37].23 (19.44 to 2.82) P Value‡ .86 0. All rights reserved.99 to −13.06 (14.19 Variable WOMAC score. 1 reported increased discomfort and refused to return for the 8-week assessment.03 (7. d .01 (14.64 to 0. P=. s Abbreviations: CI.73) 3.35 to −12.14) −1. Change in Outcome Measures from Baseline at 8 and 16 Weeks* At 8-wk Follow-up† Intervention Group (n = 34) −23.17 to −1.02). d =[ I(intervention at 8 weeks) – C control at 8 weeks]/pooled SD (ie. and time to This study suggests that massage therapy using the Swedish technique is safe and effective for reducing pain and improving function in patients with symptomatic OA of the knee.01 to 3.18 (30.44 to 1.45) (3.92) Intervention Group at 16-wk Follow-up (n = 34) −18. 2006 2536 Downloaded from www.09) (−2.59 (25.14) −5. COMMENT Abbreviations: CI.20 to −12.61) (0.30) (−31.20) (−6.72) −16.29 (24.51 (22. mm Pain Stiffness Functionality Global VAS pain score. ‡P values are for baseline to 8-week and 16-week measurement differences within-group paired t test.27 (24.96) (−3.001 . our findings are a conservative estimate of the magnitude of treatment effect.50) (−28.003 .36 (23. mm Pain Stiffness Functionality Global VAS pain score.09 to 0.74 0.97 (21.44 (23.48) (−22.001 .32 to 5. mm Range of motion.10 .29 to −7. mm Range of motion.73 to 0.50) P Value‡ .56 (15.001 .08 (17.73) −19.28) (−23.85) (−10.97) −13. P =.97) −1.21 to 3.23 [19.89) 0. WOMAC global score (−17.14) −5.37) (−10. 2011 ©2006 American Medical Association. WWW.15) (−24.08 to −10.001 .97) −1.17 to 5.20) (−6.57) 3.52 [22.59 .02 (16. P = .17 to −11. The 95% CI is for the measured change from baseline to follow-up assessment.44 to 1.08 [17.18) (−12.001 . 16 (ie.12 to −4.15 (21.06) −4.73 to 4.51] mm vs −3.24 (4.004 .63 (28.001 . residual mean (SD) differences in pain (−18.37 to −10. Data are given as mean (SD) (95% CI). †For P .50 (22.27 to −5. degree Time to walk 50 ft (15 m).44) P Value‡ .002 .24) (−26.05 .15 (22. visual analog scale. Western Ontario and McMaster Universities Osteoarthritis Index. WOMAC.72 to −0. Effect size.58) (−9.COM (REPRINTED) ARCH INTERN MED/ VOL 166.02) −17. These effects are greater than those observed by Witt et al28 in a large acupuncture trial of similar design.27 to 6. at the end of their nonintervention period) revealed significant.ARCHINTERNMED.58] mm.005).63) −2.02 (16.65 to −13.87 (5.28 (3.28) (−23.18) (−12.001 Control Group (n = 34) −3. function (−17.24 (4. Massage has previously shown promise for other musculoskeletal conditions such as rheumatoid arthritis and fibromyalgia.99) (−31. P=.05 [20. intervention plus control at 8 weeks).79 0. Western Ontario and McMaster Universities Osteoarthritis Index.25-27 Our results are concordant with these prior findings. ranging from 0.07] mm.05 (20.004 .82) (−23.27) (−24.2) −17.08 (17.32 to 5. difference between the intervention group at the 8-week follow-up and the control group at the 8-week follow-up by repeated measures analysis of variance.009 . To our knowledge.52 (21.97 (21. .97) (−31.71) −21. DEC 11/25.77 (2.96] seconds vs 0.001 . Losses to follow-up.001 .99 .02 [16.62) −0.73 to −5. randomized trial assessing the efficacy of massage for OA. *Pooled analysis: the intervention group at the 8-week follow-up plus the control group at the 16-week follow-up.02 to −6.61 to −9.06) −4.13) (−22.001 .15 . s Subjects were instructed to report adverse events to the massage therapist.02 to −12.001 .77 0.85] mm. The 95% CI is for the measured change from baseline to follow-up assessment.80 0. effect size) at the 8-week assessment in the WOMAC scale were large.5) 7.06 (14.50 At 16-wk Follow-up Control Group (n = 34) −13.65) −17.38) −1.38 (28. shown in the Figure.19) −20.41) (−2. VAS score (−17. WOMAC.03 .61 0.16 to −10.15 to 11.32 .29 (24. Thus.15] vs −5.04 (26.46) (−28.02) −11.56 [15.16 to −11.69) −4. Using intention-to-treat analysis and carrying forward baseline values likely biased our results toward the null.90) walk 50 ft (15 m) (−2.05.57 to −9.08 .51) (−26.37) −17.15) −14.15 [21. VAS.97 [21.004).67 .73 (24.31 .21 to 3.81) (−1.92) P Effect Value‡ Size.78) (−5.38) −1.02 Variable WOMAC score.61) (−0.88] mm vs −4. In this study.81) (−1. The treatment effects observed were stronger when limited to only those subjects returning for follow-up. confidence interval.69) −4.archinternmed. VAS.19) −16.005 .32) −22.81] seconds.09 to 0.86) −0. confidence interval. Comparison Between Improvements Observed in the Intervention and Control Groups* Control Group at 8-wk Follow-up (n = 34) −3.03 .57 (13.88) (−24.07 (−9.87 to 8.74) −17.Table 2.15 (11.19 (24.002).02) (−23.89) 0.56 (15.60 (26.001 .001 .01 to 3.14) 0. SAFETY P Value . the magnitude of the treatment effects (ie.99 to −12.64 0.98 Pooled Analysis Total for Both Groups (n = 68) −18.36) (−23.com on May 2.73 to 4.85) (−10.66 to -0.27] mm vs −1.16) (−26.66 (30.07) (−9. Table 3.28 [3.52 (22.18 to 0.88 (13. P .66) −15.67 to −14.73 to 0.24 [4. 8 weeks after the intervention was completed) with the control group at week 8 (ie.49) (−21.002 .009).86 (Table 2).61) (−23. are reflective of the real-world experience with an elderly population with impaired mobility. degree Time to walk 50 ft (15 m).73) (−2. this is the first prospective. *Data are given as mean (SD) (95% CI).65) −21. visual analog scale.37) (−10.58) (−9.
Saltzman C. 9. Accepted for Publication: September 1. and this will need to be elucidated in subsequent studies. Although Hawthorne effect29. Curr Opin Rheumatol. Williams. demographic homogeneity may limit generalizability.ARCHINTERNMED. 2004. Kato T.42:1-9. I: pathophysiology. United States 2005 with chartbook on trends in the health of Americans. 11. 2. Praemer A. in individuals older than 50 years. However. Ill: American Academy of Orthopaedic Surgeons. 1998. We used Swedish massage because it is one of the more common and readily accessible or practiced techniques in the United States. Nakamura H. This did result in increased contact with study personnel for the intervention group during the 8-week intervention. and most of the subjects in the intervention and control groups were white women. 2005. 2006. Brown T. Correspondence: Adam I. 2000. MLIS. et al. MPH. Bias toward a null effect is more probable. although higher body weights may contribute to a slightly higher prevalence in black persons. 2006. Arthritis Rheum. and therefore longer studies will be needed. Di Cesare PE. It seems unlikely that the massage intervention would have caused participants to increase their medication in such a way as to lead to significant improvement in pain and function compared with the control group. Xiang Y. NCTMB.archinternmed.31-34 Many patients are already adding or trying massage as a therapy for OA. Sabina. Massage therapy seems to be well tolerated by people with painful OA of the knee. Disease-modifying therapies for osteoarthritis: current status.40 Establishing massage as a therapy for OA would provide an additional option to the current approaches. Nevitt MC. First-line treatment for osteoarthritis.13.16:604-608. Saimbert. Fajardo M. and material support: Perlman. Osteoarthritis: epidemiology.com on May 2. Administrative. 6. including devil’s claw and ginger. Drafting of the manuscript: Perlman. this pilot study suggests that massage therapy is efficacious in the treatment of OA of the knee.22:141-161. Acquisition of data: Perlman. and Marie K. and Williams. with beneficial effects persisting for weeks following treat- ment cessation. Losses to follow-up were noteworthy. and Katz. such as cardiovascular. Clin Orthop. Elders MJ. Hochberg MC. MPH. and Katz. The potential importance of massage as an adjunct to or even an alternative to pharmacotherapy is selfevident.perlman@umdnj. Institute for Complementary and Alternative Medicine. Recent research has suggested that acupuncture may also be an effective option for patients with OA. Acknowledgment: We thank Michael Yablonski. All rights reserved. and hepatotic toxic effects. 5. . Study limitations include a single intervention and homogeneous study sample. which was 8 weeks after the subjects finished the weekly massage sessions. et al.41:778-799. Sabina. Current pharmacological treatments for OA are associated with high rates of adverse effects.edu). Buckwalter JA. Felson DT. Best Pract Res Clin Rheumatol. MS.5. Arden N. Linda Winz. Accessed April 10. Given the limitations and potential adverse effects of pharmacologic and nonpharmacologic treatments for OA. NCTMB. (REPRINTED) ARCH INTERN MED/ VOL 166. Sabina. Further study of massage to determine optimal treatment protocols. Nishioka K. Elena Mojica. absolute efficacy. The impact of osteoarthritis: implications for research. and David Hom. Critical revision of the manuscript for important intellectual content: Perlman.We used a wait-list control design because no validated method of performing “placebo massage” has been developed. Lawrence RC. J Rheumatol.5 The study duration was only 16 weeks. and the improvements in the intervention group largely persisted at the 16-week follow-up.30 may have been a factor in our results.cdc. gastrointestinal. cost-effectiveness. Centers for Disease Control and Prevention Web site. and Williams. 101. 7. No. Analysis and interpretation of data: Perlman and Njike. 2001.pdf. Drugs Aging. Health. we cannot reliably know if change in medications in any way affected our results.133:726-737. Financial Disclosure: None reported. Author Contributions: Study concept and design: Perlman. Statistical analysis: Njike. 4.35-38 There are also nonconventional and nutriceutical treatments for OA. Trials regarding the efficacy of glucosamine with or without chondroitin are inconclusive. An update on the pathogenesis and epidemiology of osteoarthritis. Obtained funding: Perlman and Williams.20:17-27. or even type of massage. School of Health Related Profession. Arnett FC. Estimates of the prevalence of arthritis and selected musculoskeletal disorders in the United States. 3. DEC 11/25. 60(suppl):6-8. Orthop Nurs.5 Black and white individuals have similar rates of OA. However.1. The increasing impact of arthritis on public health. and pharmacologic interventions. 2011 ©2006 American Medical Association. an intention-to-treat analysis was used. Bergen Bldg. There may prove to be more—and less—effective approaches. Musculoskeletal Conditions in the United States. 1999. 2004. massage therapy seems to be a viable option as an adjunct to more conventional treatment modalities. Osteoarthritis: new insights. duration. Ann Intern Med. Because participants did not keep accurate medication diaries. 8. However. National Center for Health Statistics. Helmick CG. Neoantigens in osteoarthritic cartilage.35 have yet to be proven effective. knee and hand OA is more prevalent in women than men.22 There was limited precedent for selecting frequency. and therefore our findings may be conservative estimates of treatment effect. II: treatment approaches. 2006. 10. OA is a chronic condition. technical. Njike. University of Medicine and Dentistry. 2000. Perlman. massage therapist. 2006 2537 WWW. REFERENCES 1. MD. Funding/Support: This study was supported by the Centers for Disease Control and Prevention (grant SIP-1400) and Prevention Research Center core grant U48CCU115802. Other nutriceutical treatments. Sabina. Radiol Clin North Am. assessment. Stanley S. Newark. Baird CL. massage therapist. http://www. Felson DT. and generalization to other patient groups is clearly warranted. NJ 07107-1709 (a.COM Downloaded from www. both intragroup and intergroup differences were significant at 8 weeks. 2004. for their contributions. Rosemont. 65 Bergen St. Williams. Study supervision: Perlman and Katz. In conclusion.20:3-25. Rice DP. Lawrence RC. renal. Study participants were recruited in northern New Jersey.427(suppl):S6-S15. a recent randomized controlled clinical trial (the Glucosamine/chondroitin Arthritis Intervention Trial39) suggested that the combination is effective for patients with moderate to severe OA pain.gov/nchs/data/hus/hus0. Massage also seems to decrease pain and improve function in participants who were allowed to maintain their usual treatment. Furner S.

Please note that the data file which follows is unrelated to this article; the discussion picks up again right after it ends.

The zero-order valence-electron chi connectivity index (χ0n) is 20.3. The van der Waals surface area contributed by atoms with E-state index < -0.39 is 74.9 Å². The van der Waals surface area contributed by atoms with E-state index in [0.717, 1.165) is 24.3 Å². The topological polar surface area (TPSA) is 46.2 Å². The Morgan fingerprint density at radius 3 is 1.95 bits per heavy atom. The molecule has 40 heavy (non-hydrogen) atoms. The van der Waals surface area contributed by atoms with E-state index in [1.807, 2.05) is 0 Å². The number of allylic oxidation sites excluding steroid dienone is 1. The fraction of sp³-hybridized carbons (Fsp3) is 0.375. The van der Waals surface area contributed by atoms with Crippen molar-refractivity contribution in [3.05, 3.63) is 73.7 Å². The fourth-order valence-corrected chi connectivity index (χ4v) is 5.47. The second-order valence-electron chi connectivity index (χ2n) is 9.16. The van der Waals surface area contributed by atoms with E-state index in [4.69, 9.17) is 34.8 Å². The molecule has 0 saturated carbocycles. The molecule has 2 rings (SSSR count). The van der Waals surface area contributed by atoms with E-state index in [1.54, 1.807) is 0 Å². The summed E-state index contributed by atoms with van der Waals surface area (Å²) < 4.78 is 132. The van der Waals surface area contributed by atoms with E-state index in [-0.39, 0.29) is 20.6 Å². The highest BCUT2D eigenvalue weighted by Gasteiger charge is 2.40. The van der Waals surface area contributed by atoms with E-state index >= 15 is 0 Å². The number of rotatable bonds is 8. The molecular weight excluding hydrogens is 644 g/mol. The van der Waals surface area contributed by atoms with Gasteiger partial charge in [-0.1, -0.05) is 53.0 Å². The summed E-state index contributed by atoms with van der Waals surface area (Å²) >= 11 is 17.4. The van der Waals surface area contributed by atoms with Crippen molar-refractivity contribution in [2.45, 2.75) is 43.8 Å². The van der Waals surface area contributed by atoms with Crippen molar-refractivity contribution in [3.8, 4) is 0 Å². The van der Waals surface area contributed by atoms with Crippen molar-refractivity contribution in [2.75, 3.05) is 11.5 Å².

Perneger TV. and the two in combination for painful knee osteoarthritis. 2002. 2001. 1997. Clin Rehabil. 2006. 2006. Curr Opin Rheumatol. 26. Seligman S. et al. Sigal LH. Galper DI. Reda DJ. NSAID-associated adverse effects and acid control aids to prevent them: a review of current treatment options.29:1039-1049. 2006. Larson MG. Comparative measurement efficiency and sensitivity of five health status instruments for arthritis research. Use of alternative therapies by older adults with osteoarthritis. Hernandez-Reif M. traction and manipulation. placebo-controlled study. Dixon ME. Sonet B. Bellamy N. Bloch D. Field T. 2004. 40. 2002.287:64-71. Asch E. All rights reserved. Langenberg P. Gitton X. N Engl J Med. Massage. Wieting JM. 2001. Quintino O. Vioxx. 29. et al. Matchaba P. Preyde M. 27:1196-1214. Lao L. Glucosamine. 2006. 14:109-110. Goldsmith CH. Efficacy of rofecoxib. Mersfelder TL. 38. 32.14:58-62. Dalessio DJ. Brown K. J Altern Complement Med. 2004. Nayak S. et al. Cullen KE. randomized. Curr Opin Rheumatol. Krammer G. 2004. Sunshine W. Naesdal J.emedicine . 2006. Glossary of terms. and acetaminophen in osteoarthritis of the knee: a randomized trial [published correction appears in JAMA. Semin Arthritis Rheum. Vanderbist F. http://www. Field TM. controlled trial. Lozada CJ.162:1815-1820. Complementary and alternative medicine for pain management in rheumatic disease. Campbell J. et al. Hogue JH. 21.331:1675-1679. 15. Brinkhaus B.141:901-910. DEC 11/25. Harris CL. 1988.7:65-70. CMAJ.18:539-556. Schoenberger NE. 30. Whelton PK. (REPRINTED) ARCH INTERN MED/ VOL 166. Holden JD. American Massage Therapy Association. Ann Intern Med. 23.22:607-617. 2001. Editorial: studies on pain and the hawthorne effect. double-blind. 27. 22. 2005. Klag MJ. Sereno A. Celecoxib Trial (VACT) Group.17:181-191. 24. 18.366:136-143. 16. 2006 2538 WWW. 13. Matheis RJ. 37. Jena S.28:542-547. http://www. 2003. celecoxib. Acupuncture in patients with osteoarthritis of the knee: a randomised trial. aspirin. 1996. Accessed April 10. American Massage Therapy Association Web site. Effects of adjunctive Swedish massage and vibration therapy on short-term postoperative outcomes: a randomized. 1974. and side effects. Hawthorne effects and research into professional practice.24:54-62. Development of criteria for the classification and reporting of osteoarthritis: classification of osteoarthritis of the knee. Geba GP. Ramsey SD. Ernst E. 17. 20. N Engl J Med. Topolski TD.36:679-686.45:222-227. 34. J Rheumatol Suppl. 39. Validation study of WOMAC: a health status instrument for measuring clinically important patient relevant outcomes to antirheumatic drug therapy in patients with osteoarthritis of the hip or knee. Clin Ther. Taylor AG. 35. Berman BM. 1994. 1999. Fibromyalgia benefits from massage therapy and transcutaneous electrical stimulation. Arthritis Rheum. The use of complementary and alternative therapies for chronic pain following spinal cord injury: a pilot survey. Arthritis Rheum. et al. Cugalj AP.43:49-51.18:256-260.26:1774-1782.287:989]. 14. Liang MH. 2005.354: 795-808. Weaver AL. J Spinal Cord Med. Schwartz JA.amtamassage. Coffiner M. Acetaminophen. Taylor P. Setty AR. 2005. Cardiovascular safety of lumiracoxib: a meta-analysis of all randomized controlled trials 1 week and up to 1 year in duration of patients with osteoarthritis and rheumatoid arthritis.29:119132. Musculoskeletal conditions and complementary/alternative medicine. Risk of kidney failure associated with the use of acetaminophen.COM Downloaded from www. Ann Pharmacother. Connective tissue massage in the treatment of fibromyalgia. Malonne H. Shifleft SC. efficacy.34:773-784. Outcome measurement in osteoarthritis clinical trials. J Rheumatol. Altman R. 1986. Accessed April 10. Clegg DO. Buchanan WW. 31. 25.15:1833-1840. Use of unconventional therapies by individuals with multiple sclerosis. Matheis RJ. 2:18-22. Brattberg G. 33. Nayak S.ARCHINTERNMED. Lancet. chondroitin sulfate. 19. Schnitzer TJ. Clin Ther. Polis AB. 2000. 36. et al. 2002.com/pmr/topic200. Bellamy N. . An update on osteoarthritis therapeutics.12. 2003. Juvenile rheumatoid arthritis: benefits from massage therapy. controlled trial.com on May 2.3:235-244. Best Pract Res Clin Rheumatol. Diagnostic and Therapeutic Criteria Committee of the American Rheumatism Association.htm. Herbal medications commonly used in the practice of rheumatology: mechanisms of action.archinternmed.org/about/terms . et al. and nonsteroidal antiinflammatory drugs. 2002. Agostinelli S. Efficacy and tolerability of sustained-release tramadol in the treatment of symptomatic osteoarthritis of the hip or knee: a multicenter. Eur J Pain. Stitt LW. Effectiveness of massage therapy for subacute low-back pain: a randomized controlled trial. Drug Saf.9:77-89. JAMA. J Clin Rheumatol. 2011 ©2006 American Medical Association. J Pediatr Psychol. Witt C. Lee WL. Hochberg MC. Gilpin AMK. 1995. 28. Ernst E. Pathophysiology and first-line treatment of osteoarthritis. J Eval Clin Pract. 1985. Effectiveness of acupuncture as adjunctive therapy in osteoarthritis of the knee: a randomized.html. Arthritis Rheum. Shiflett SC. et al. Hogenmiller MS. Spencer AC. Headache.